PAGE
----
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MonkeyNotes-A Passage to India by E. M. Forster
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The final, and probably most important, theme is chaos vs. peace. In the caves, mystery and chaos prevail, as symbolized in the horrible echoes and the imagined attacks on Mrs. Moore and Adela. The caves are much more mysterious that their outward appearance indicates. Older than Islam, Christianity, and Hinduism, the caves represent the chaotic nothingness of existence before God created order. The caves are not evil; they simply bring out mankind's despair, indifference, and cruelty. Both Mrs. Moore's Christianity (love) and Adela's liberal attitude (understanding) are challenged in the caves; even the Muslim Indians have a fear of the cave.

When Adela went into the cave, she was forced to face the foolishness of her engagement to Ronny. She was forced to choose whether she wanted to enter into an empty bond of marriage. The deafening echo that she hears is really her resounding conscience that seems to say that such a choice would leave her living in sin. She is left to realize that a marriage without love, and out of convenience, amounts to "rape," exactly what she thinks has happened in the darkness of the cave.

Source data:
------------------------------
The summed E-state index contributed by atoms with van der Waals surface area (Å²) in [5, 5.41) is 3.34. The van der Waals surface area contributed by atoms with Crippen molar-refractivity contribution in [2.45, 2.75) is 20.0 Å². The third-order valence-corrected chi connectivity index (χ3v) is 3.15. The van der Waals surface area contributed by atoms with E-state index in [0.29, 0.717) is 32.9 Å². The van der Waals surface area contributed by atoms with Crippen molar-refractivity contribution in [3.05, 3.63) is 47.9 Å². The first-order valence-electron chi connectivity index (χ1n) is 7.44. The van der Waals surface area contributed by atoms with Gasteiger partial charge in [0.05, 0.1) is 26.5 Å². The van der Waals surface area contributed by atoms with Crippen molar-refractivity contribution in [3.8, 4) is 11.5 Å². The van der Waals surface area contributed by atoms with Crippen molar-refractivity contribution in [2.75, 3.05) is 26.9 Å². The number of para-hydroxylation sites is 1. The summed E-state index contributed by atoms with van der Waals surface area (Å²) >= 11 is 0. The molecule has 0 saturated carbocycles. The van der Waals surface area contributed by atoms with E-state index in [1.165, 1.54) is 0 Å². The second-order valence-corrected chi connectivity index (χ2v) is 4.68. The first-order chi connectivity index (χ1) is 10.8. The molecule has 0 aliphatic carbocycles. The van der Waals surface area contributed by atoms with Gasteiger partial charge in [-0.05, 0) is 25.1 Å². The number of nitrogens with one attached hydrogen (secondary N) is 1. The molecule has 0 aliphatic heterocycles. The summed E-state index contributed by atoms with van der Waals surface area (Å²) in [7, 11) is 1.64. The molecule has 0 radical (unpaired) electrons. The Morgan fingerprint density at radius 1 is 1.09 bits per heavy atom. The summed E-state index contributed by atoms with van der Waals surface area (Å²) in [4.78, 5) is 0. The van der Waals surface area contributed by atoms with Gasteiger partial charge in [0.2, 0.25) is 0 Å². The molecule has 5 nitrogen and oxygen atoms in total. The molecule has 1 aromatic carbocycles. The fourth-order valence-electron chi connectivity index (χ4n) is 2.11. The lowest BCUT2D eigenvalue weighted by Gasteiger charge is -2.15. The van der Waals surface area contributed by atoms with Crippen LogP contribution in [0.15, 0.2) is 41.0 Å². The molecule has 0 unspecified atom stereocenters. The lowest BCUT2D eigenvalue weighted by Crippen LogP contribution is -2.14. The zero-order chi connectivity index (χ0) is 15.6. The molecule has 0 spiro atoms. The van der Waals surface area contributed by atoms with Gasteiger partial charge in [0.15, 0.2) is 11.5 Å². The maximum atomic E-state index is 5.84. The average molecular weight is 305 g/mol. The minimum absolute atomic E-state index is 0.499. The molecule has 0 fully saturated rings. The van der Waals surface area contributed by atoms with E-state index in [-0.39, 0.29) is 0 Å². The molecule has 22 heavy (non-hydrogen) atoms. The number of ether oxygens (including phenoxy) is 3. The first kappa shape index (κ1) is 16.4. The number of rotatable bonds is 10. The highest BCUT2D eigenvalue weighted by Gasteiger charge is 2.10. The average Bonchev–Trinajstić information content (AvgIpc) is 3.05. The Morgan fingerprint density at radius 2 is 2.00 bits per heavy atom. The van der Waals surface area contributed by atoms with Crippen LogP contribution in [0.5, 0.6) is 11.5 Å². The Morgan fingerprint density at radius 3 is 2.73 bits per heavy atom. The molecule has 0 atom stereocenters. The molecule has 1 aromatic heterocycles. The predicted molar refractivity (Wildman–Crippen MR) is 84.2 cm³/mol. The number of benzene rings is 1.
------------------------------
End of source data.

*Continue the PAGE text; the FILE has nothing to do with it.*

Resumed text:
Godbole says that the presence of evil in the Marabar caves also affirms the presence of good. In the caves, just as in life, the two forces are pitted against each other. Life is a combination of both hope and horror, void and fulfillment, darkness and light, love and hate. Man must make the choice of which path to follow. In Godbole's song, he asks good to come and be restored to all. But few respond to the Hindu chant and accept universal love. Only Lord Krishna, Mrs. Moore, and, in the end, Aziz choose the path of goodness which brings peace.

A positive affirmation is asserted in the last section of the novel. The Hindu temple dominates and overshadows the caves, suggesting that God is superior to everything evil and goodness will prevail. As a picture of hope, Mrs. Moore is seen reborn in her son Ralph. The monsoon season passes, having germinated seeds and watered plants. For this reason, Aziz dares to hope at the end of the novel, that out of the chaos of British rule will come the goodness of Indian independence. He tells his friend Fielding that the two of them will become friends again in future when the English have completed their passage to and from India.

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